On March 7, 2019 I went to an Amazon Go store for the first time. Outside of Seattle, Chicago is one of the first cities to serve Amazon Go, so I figured this would be a really cool opportunity to experience the growing chain of cashier-less stores first hand. For reference, this is the one on Clark Street in Chicago’s Loop.

Storefront from South Clark Street, Chicago, IL.

Storefront from South Clark Street, Chicago, IL.

The storefront viewed from inside the building.

The storefront viewed from inside the building.

Upon arriving, you have the option of downloading the Amazon Go app, or using the QR code to sign in to Amazon through your mobile browser. I ended up downloading the Amazon Go app because it sends you receipts.

Upon arriving, you have the option of downloading the Amazon Go app, or using the QR code to sign in to Amazon through your mobile browser. I ended up downloading the Amazon Go app because it sends you receipts.

Once you’re signed in to Amazon, a different QR code appears on your screen. You place your phone face down against a scanner to enter, which reminded me of walking into the Reg.

Once you’re signed in to Amazon, a different QR code appears on your screen. You place your phone face down against a scanner to enter, which reminded me of walking into the Reg.

The store itself reminds me of a corner shop rather than a fully fledged grocery store. Most of the items are packaged pre-prepared meals or grab-and-go snacks. Not pictured: one or two Amazon Go grocery workers who keep the inventory stocked. While Amazon Go is cashier-less, employees are still needed to stock the aisles and serve as a point of contact for customers.

The store itself reminds me of a corner shop rather than a fully fledged grocery store. Most of the items are packaged pre-prepared meals or grab-and-go snacks. Not pictured: one or two Amazon Go grocery workers who keep the inventory stocked. While Amazon Go is cashier-less, employees are still needed to stock the aisles and serve as a point of contact for customers.

The store offers 7 cent bags that you can (voluntarily?) add to your total order amount in the mobile app.

The store offers 7 cent bags that you can (voluntarily?) add to your total order amount in the mobile app.

See it yet? Blended into the black ceiling are several cameras, which I assume are for closely monitoring exactly what you pick up, put down, put in a bag, restock, or put in a pocket. I didn’t do any rigorous testing of this technology (like taking an item of the shelf, putting it back, putting it in a bag, putting it back, putting it in a pocket, etc.), but I imagine Amazon has really thought about all the possible edge cases here.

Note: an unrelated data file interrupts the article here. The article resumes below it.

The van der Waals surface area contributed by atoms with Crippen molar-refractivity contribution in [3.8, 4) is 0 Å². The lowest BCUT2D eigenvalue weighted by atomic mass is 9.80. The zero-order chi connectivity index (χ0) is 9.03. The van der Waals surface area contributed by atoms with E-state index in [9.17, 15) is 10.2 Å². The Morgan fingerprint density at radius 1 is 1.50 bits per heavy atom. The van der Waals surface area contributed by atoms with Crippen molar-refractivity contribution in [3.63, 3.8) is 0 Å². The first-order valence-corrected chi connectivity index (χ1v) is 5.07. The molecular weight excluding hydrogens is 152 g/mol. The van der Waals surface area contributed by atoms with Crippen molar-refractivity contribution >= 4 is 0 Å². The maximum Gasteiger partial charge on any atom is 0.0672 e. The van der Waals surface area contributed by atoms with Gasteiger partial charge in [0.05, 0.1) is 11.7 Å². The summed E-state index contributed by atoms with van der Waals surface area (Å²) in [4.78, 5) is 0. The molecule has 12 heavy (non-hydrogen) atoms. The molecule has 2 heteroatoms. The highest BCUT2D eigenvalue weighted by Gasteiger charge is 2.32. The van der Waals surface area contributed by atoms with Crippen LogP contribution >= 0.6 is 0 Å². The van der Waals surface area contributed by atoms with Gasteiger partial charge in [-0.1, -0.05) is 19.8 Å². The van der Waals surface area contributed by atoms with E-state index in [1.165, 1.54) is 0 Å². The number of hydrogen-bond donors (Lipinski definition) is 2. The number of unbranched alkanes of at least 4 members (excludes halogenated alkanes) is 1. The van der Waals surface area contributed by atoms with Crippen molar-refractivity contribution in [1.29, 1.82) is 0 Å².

See it yet? Blended into the black ceiling are several cameras, which I assume are for closely monitoring exactly what you pick up, put down, put in a bag, restock, or put in a pocket. I didn’t do any rigorous testing of this technology (like taking an item of the shelf, putting it back, putting it in a bag, putting it back, putting it in a pocket, etc.), but I imagine Amazon has really thought about all the possible edge cases here.

More motion sensors appear to be placed on each shelf to catch whatever a camera might miss. I’m tempted to say those slits in the back of the wall are vents for the hardware, or airflow for the refrigerator, but they could also be additional sensors.

More motion sensors appear to be placed on each shelf to catch whatever a camera might miss. I’m tempted to say those slits in the back of the wall are vents for the hardware, or airflow for the refrigerator, but they could also be additional sensors.

La Croix were very popular with this store’s customers.

La Croix were very popular with this store’s customers.

I picked up the best drink known to man.

I picked up the best drink known to man.

And just walked out.

And just walked out.

And sure enough, the tech worked as promised. My receipt came through the Amazon Go App.